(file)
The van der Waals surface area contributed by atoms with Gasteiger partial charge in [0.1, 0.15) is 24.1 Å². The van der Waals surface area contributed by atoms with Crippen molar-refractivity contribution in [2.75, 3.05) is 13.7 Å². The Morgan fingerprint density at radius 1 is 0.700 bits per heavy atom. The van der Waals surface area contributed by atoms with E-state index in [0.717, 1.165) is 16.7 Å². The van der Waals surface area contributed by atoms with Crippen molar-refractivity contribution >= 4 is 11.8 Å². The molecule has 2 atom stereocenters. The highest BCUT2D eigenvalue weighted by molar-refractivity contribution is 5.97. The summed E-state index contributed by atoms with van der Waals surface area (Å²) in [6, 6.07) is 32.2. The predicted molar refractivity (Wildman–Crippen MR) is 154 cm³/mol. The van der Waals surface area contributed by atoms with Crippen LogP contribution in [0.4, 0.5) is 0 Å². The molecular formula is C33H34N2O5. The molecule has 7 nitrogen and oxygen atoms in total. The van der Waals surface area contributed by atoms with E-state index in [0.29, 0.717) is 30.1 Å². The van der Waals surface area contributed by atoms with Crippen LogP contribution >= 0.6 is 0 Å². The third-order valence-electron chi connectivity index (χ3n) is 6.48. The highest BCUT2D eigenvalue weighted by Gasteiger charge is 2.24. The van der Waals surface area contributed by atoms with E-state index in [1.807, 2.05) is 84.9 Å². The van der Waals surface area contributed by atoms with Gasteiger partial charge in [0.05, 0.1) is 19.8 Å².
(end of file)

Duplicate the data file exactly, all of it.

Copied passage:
The van der Waals surface area contributed by atoms with Gasteiger partial charge in [0.1, 0.15) is 24.1 Å². The van der Waals surface area contributed by atoms with Crippen molar-refractivity contribution in [2.75, 3.05) is 13.7 Å². The Morgan fingerprint density at radius 1 is 0.700 bits per heavy atom. The van der Waals surface area contributed by atoms with E-state index in [0.717, 1.165) is 16.7 Å². The van der Waals surface area contributed by atoms with Crippen molar-refractivity contribution >= 4 is 11.8 Å². The molecule has 2 atom stereocenters. The highest BCUT2D eigenvalue weighted by molar-refractivity contribution is 5.97. The summed E-state index contributed by atoms with van der Waals surface area (Å²) in [6, 6.07) is 32.2. The predicted molar refractivity (Wildman–Crippen MR) is 154 cm³/mol. The van der Waals surface area contributed by atoms with Crippen LogP contribution in [0.4, 0.5) is 0 Å². The molecular formula is C33H34N2O5. The molecule has 7 nitrogen and oxygen atoms in total. The van der Waals surface area contributed by atoms with E-state index in [0.29, 0.717) is 30.1 Å². The van der Waals surface area contributed by atoms with Crippen LogP contribution >= 0.6 is 0 Å². The third-order valence-electron chi connectivity index (χ3n) is 6.48. The highest BCUT2D eigenvalue weighted by Gasteiger charge is 2.24. The van der Waals surface area contributed by atoms with E-state index in [1.807, 2.05) is 84.9 Å². The van der Waals surface area contributed by atoms with Gasteiger partial charge in [0.05, 0.1) is 19.8 Å².